South Africa: Are Acceleration Clauses Contrary To Public Policy?

Last Updated: 12 February 2014
Article by Callyn Wilkinson

A court ruling by Cape Town Judge Dennis Davis in the case of Combined Developers v Arun Holdings & Others (6105/2013) [2013] ZAWCHC 132 has raised concern for financial lenders across the country as to the validity of acceleration clauses in loan agreements.

Acceleration clauses provide comfort to lenders, affording them the right to call for repayment of an entire outstanding loan amount if a borrower defaults in paying his instalments. Traditionally, courts do not lightly interfere with contracts and ordinarily give effect to the intentions of the parties when contracting.

LETTER OF DEMAND

In the Combined Developers case, the debtor borrowed money from the lender and failed to pay an instalment on the due date. The lender sent an email to the debtor, which when translated into English, read along the following lines:

"See below and attached, we have not yet received payment. Can you please make payment, or if payment has already been made, forward to us the proof of payment. Thank you, Renier Kerk."

This email formed part of a string of emails and was preceded by an email sent internally from an employee of the lender to Renier Kerk confirming that payment had not been made by the debtor and asking Mr Kerk how much time they should give the debtor to make the payment. Although separate emails, Judge Davis found that the second email formed part of the totality which was presented to the debtor.

The clause in the loan agreement dealing with "events of default" specifically provided that the borrower would commit an event of default if it failed to pay the amount outstanding together with interest within three business days after receipt of written demand from the lender requiring the borrower to pay the amount to the lender.

The debtor paid the overdue instalment but made no payment in respect of penalty interest.

The lender, despite having received the overdue instalment, demanded that the borrower pay the full outstanding loan because it had failed to pay the penalty interest.

It must be pointed out that the penalty interest was an amount of R86,57 and the entire loan amount which was called up by the lender was in the region of R7.5 million.

The lender's email, according to the debtor, constituted an enquiry or a request that, if payment had not been made, it should be made, as opposed to a written demand as contemplated by the provisions of the loan agreement. The lender, on the other hand, relied on the email as being the written demand for payment which, when not complied with, constituted an event of default and triggered the acceleration clause.

The email failed to set out the exact amount owing and in particular, failed to set out the precise amount of interest which was due and payable. Judge Davis held that the email did not constitute proper demand as contemplated in the loan agreement. He came to this finding by examining the wording of the loan agreement which made a distinction between a written demand and a written notice and found that some form of communication to pay a "measly sum of R86,57 immediately following payment of the large principal sum should surely have been required."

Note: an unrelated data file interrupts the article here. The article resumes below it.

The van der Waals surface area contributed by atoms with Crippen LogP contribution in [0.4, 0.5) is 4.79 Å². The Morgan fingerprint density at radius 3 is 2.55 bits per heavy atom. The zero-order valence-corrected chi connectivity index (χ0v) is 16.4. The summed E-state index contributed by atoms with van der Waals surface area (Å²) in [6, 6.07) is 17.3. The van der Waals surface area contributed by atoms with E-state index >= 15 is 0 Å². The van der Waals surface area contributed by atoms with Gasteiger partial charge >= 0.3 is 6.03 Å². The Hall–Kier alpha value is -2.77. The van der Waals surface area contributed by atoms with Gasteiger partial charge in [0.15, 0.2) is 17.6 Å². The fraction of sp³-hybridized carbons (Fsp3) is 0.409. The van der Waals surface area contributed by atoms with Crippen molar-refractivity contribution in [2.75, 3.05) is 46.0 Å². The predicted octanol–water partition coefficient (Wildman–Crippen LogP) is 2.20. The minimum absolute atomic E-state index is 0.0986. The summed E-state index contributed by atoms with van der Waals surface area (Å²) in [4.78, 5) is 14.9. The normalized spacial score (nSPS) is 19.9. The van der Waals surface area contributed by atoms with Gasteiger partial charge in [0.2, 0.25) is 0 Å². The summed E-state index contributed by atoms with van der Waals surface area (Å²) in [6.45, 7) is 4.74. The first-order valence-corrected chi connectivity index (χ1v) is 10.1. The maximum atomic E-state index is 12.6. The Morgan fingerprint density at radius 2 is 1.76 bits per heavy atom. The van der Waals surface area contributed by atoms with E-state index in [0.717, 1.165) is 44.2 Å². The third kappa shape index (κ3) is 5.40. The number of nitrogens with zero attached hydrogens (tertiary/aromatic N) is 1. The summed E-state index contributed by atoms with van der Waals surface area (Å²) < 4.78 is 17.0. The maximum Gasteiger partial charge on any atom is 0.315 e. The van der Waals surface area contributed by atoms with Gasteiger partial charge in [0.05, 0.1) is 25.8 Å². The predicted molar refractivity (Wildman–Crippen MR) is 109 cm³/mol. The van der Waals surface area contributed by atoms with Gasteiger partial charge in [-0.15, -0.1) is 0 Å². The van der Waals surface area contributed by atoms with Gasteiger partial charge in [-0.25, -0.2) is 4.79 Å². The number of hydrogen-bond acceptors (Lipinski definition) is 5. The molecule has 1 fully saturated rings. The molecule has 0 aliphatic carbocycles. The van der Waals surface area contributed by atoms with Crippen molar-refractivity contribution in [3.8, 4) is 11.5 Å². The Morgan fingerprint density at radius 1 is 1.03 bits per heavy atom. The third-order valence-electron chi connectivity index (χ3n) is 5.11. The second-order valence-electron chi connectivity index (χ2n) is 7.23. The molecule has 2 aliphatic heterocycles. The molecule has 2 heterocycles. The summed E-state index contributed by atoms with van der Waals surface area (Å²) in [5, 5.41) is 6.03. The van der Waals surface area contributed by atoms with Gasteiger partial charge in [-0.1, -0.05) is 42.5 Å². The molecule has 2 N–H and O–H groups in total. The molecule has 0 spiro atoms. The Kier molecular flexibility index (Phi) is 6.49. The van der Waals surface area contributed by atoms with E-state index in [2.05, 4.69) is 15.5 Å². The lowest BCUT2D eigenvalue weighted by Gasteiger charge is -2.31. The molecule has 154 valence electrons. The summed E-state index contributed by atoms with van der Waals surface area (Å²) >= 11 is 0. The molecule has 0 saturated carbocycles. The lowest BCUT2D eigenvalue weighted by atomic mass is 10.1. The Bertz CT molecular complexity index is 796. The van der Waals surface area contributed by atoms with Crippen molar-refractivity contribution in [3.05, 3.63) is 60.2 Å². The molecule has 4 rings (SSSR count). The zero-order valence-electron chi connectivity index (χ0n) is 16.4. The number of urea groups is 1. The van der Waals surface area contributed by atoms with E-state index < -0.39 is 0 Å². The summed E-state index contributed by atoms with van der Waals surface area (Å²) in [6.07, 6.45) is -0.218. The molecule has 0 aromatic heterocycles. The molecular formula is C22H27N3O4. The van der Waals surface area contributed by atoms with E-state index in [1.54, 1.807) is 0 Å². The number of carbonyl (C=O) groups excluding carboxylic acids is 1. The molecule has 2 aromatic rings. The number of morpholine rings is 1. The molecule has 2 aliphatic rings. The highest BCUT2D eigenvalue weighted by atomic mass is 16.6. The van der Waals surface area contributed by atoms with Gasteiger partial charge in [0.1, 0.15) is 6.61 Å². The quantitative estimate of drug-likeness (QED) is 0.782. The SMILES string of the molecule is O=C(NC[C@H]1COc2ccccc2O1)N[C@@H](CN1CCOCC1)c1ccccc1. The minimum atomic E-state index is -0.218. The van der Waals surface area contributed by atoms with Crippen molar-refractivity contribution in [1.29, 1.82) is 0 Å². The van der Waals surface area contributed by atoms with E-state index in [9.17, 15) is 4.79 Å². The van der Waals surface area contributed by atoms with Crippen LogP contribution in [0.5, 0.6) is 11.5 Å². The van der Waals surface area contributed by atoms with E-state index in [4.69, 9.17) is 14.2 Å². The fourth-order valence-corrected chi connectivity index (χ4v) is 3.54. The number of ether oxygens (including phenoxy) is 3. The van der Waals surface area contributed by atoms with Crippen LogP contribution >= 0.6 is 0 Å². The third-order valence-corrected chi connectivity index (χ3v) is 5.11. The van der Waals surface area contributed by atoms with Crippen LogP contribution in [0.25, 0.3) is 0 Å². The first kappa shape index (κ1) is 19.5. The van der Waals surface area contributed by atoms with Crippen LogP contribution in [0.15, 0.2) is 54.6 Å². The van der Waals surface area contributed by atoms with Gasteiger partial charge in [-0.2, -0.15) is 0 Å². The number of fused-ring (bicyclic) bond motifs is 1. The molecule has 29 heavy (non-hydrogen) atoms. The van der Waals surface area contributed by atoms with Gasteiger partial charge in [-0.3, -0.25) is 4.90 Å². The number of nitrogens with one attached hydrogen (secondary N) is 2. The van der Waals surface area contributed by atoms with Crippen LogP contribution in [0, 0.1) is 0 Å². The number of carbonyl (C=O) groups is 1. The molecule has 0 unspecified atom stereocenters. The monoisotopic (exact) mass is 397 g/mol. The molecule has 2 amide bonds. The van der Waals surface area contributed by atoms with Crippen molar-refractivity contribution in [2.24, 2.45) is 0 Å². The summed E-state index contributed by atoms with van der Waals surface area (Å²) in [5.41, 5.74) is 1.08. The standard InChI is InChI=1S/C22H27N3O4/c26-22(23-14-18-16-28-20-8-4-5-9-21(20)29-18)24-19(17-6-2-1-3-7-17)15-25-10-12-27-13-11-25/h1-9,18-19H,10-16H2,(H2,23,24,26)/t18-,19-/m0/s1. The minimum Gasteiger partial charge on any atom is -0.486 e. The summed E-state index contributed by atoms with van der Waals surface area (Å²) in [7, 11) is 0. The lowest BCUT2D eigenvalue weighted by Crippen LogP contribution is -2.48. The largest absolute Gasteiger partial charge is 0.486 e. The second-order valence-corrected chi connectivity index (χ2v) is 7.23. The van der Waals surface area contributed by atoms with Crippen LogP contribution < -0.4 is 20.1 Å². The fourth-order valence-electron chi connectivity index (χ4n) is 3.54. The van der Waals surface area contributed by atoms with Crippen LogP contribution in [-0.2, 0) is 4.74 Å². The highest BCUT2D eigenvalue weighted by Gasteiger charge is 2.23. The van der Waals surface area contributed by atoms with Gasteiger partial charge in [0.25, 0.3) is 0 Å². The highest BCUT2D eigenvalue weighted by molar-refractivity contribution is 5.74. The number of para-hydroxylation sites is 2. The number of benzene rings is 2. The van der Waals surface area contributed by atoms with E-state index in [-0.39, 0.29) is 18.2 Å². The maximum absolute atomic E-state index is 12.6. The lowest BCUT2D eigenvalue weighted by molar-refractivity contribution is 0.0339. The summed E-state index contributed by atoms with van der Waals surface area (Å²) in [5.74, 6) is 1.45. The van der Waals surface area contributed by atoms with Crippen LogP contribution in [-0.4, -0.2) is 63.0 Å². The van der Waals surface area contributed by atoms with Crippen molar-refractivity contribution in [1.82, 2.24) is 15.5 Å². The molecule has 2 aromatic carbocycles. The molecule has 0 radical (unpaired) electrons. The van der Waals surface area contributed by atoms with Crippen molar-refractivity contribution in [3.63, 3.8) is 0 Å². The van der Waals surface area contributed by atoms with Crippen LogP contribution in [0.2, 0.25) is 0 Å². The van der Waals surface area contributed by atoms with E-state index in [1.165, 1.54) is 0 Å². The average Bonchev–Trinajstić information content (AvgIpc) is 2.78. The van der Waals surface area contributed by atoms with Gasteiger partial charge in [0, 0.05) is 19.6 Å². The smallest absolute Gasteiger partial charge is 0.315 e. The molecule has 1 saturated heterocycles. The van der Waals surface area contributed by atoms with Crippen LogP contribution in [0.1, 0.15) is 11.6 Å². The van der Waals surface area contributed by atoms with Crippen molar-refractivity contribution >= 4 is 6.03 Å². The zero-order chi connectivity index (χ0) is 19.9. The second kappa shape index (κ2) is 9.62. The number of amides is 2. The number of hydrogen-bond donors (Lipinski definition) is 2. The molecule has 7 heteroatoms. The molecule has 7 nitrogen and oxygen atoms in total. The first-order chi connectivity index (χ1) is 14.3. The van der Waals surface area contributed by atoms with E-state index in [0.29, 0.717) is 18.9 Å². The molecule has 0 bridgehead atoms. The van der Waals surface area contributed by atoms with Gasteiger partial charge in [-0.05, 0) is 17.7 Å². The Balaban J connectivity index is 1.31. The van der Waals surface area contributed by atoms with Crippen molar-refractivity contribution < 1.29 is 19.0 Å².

The judgment goes on to state that "it cannot be in line with public policy that a demand, in an ambiguous form as that which was included in the email by the lender, can first be met with silence because R86,57 has not been paid and then a week later, the full weight of the acceleration clause is applied by the lender to gain massive commercial advantage to the significant disadvantage of the debtor."

Because the acceleration clause has draconian implications, Judge Davis found that at the very least, the debtor could have expected a proper demand to be made which would inform the debtor of the entire amount, as was the case in Chatrooghoon v Desai and Others 1951 (4) SA 122 (N) which had been heavily relied on by the lender. In the Chatrooghoon case, both the principal and interest amounts were set out in the letter of demand.

CONCLUSION

Some commentators have suggested that Judge Davis has ruled against acceleration clauses in totality. We feel that the effect of this judgment is more focused on the manner in which lenders implement an acceleration clause.

Lenders must consider the clauses of their loan agreements in detail and comply with each and every provision and time period of the agreement when demanding payment from a debtor. Judge Davis has made it clear that if written demand is required before an acceleration clause is triggered; the lender must then strictly comply with the provisions of the loan agreement.

The content of this article is intended to provide a general guide to the subject matter. Specialist advice should be sought about your specific circumstances.

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